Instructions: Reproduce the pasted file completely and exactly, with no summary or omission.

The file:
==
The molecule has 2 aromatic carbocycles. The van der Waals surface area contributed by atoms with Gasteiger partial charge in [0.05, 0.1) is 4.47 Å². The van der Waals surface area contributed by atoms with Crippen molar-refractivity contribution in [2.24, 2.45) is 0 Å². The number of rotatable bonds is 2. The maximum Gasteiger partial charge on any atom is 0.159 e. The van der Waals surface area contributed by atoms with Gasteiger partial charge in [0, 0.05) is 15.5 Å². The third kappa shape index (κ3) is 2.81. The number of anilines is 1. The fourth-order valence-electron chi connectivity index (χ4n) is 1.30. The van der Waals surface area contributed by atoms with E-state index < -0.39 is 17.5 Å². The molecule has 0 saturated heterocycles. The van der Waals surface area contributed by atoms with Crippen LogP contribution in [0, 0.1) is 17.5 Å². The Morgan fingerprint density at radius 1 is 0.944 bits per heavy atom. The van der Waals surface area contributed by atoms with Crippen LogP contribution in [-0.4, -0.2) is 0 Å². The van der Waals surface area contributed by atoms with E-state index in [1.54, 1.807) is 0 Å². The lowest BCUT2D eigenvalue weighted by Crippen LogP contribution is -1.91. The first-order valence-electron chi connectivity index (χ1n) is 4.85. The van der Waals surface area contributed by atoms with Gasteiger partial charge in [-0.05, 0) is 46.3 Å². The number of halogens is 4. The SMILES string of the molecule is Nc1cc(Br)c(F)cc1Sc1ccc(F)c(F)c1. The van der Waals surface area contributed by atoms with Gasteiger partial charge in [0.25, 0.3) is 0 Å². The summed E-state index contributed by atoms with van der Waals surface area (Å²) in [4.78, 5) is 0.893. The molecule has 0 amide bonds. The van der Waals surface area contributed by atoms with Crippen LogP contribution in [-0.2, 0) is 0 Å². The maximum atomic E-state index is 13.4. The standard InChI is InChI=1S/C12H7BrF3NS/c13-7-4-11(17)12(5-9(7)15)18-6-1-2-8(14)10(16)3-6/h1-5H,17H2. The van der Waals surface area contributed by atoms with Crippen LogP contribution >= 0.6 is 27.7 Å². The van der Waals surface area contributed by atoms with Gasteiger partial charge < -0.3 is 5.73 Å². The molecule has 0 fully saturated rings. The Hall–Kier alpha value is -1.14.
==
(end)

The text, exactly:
The molecule has 2 aromatic carbocycles. The van der Waals surface area contributed by atoms with Gasteiger partial charge in [0.05, 0.1) is 4.47 Å². The van der Waals surface area contributed by atoms with Crippen molar-refractivity contribution in [2.24, 2.45) is 0 Å². The number of rotatable bonds is 2. The maximum Gasteiger partial charge on any atom is 0.159 e. The van der Waals surface area contributed by atoms with Gasteiger partial charge in [0, 0.05) is 15.5 Å². The third kappa shape index (κ3) is 2.81. The number of anilines is 1. The fourth-order valence-electron chi connectivity index (χ4n) is 1.30. The van der Waals surface area contributed by atoms with E-state index < -0.39 is 17.5 Å². The molecule has 0 saturated heterocycles. The van der Waals surface area contributed by atoms with Crippen LogP contribution in [0, 0.1) is 17.5 Å². The Morgan fingerprint density at radius 1 is 0.944 bits per heavy atom. The van der Waals surface area contributed by atoms with Crippen LogP contribution in [-0.4, -0.2) is 0 Å². The van der Waals surface area contributed by atoms with E-state index in [1.54, 1.807) is 0 Å². The lowest BCUT2D eigenvalue weighted by Crippen LogP contribution is -1.91. The first-order valence-electron chi connectivity index (χ1n) is 4.85. The van der Waals surface area contributed by atoms with Gasteiger partial charge in [-0.05, 0) is 46.3 Å². The number of halogens is 4. The SMILES string of the molecule is Nc1cc(Br)c(F)cc1Sc1ccc(F)c(F)c1. The van der Waals surface area contributed by atoms with Gasteiger partial charge in [0.25, 0.3) is 0 Å². The summed E-state index contributed by atoms with van der Waals surface area (Å²) in [4.78, 5) is 0.893. The molecule has 0 amide bonds. The van der Waals surface area contributed by atoms with Crippen LogP contribution in [-0.2, 0) is 0 Å². The maximum atomic E-state index is 13.4. The standard InChI is InChI=1S/C12H7BrF3NS/c13-7-4-11(17)12(5-9(7)15)18-6-1-2-8(14)10(16)3-6/h1-5H,17H2. The van der Waals surface area contributed by atoms with Crippen LogP contribution >= 0.6 is 27.7 Å². The van der Waals surface area contributed by atoms with Gasteiger partial charge < -0.3 is 5.73 Å². The molecule has 0 fully saturated rings. The Hall–Kier alpha value is -1.14.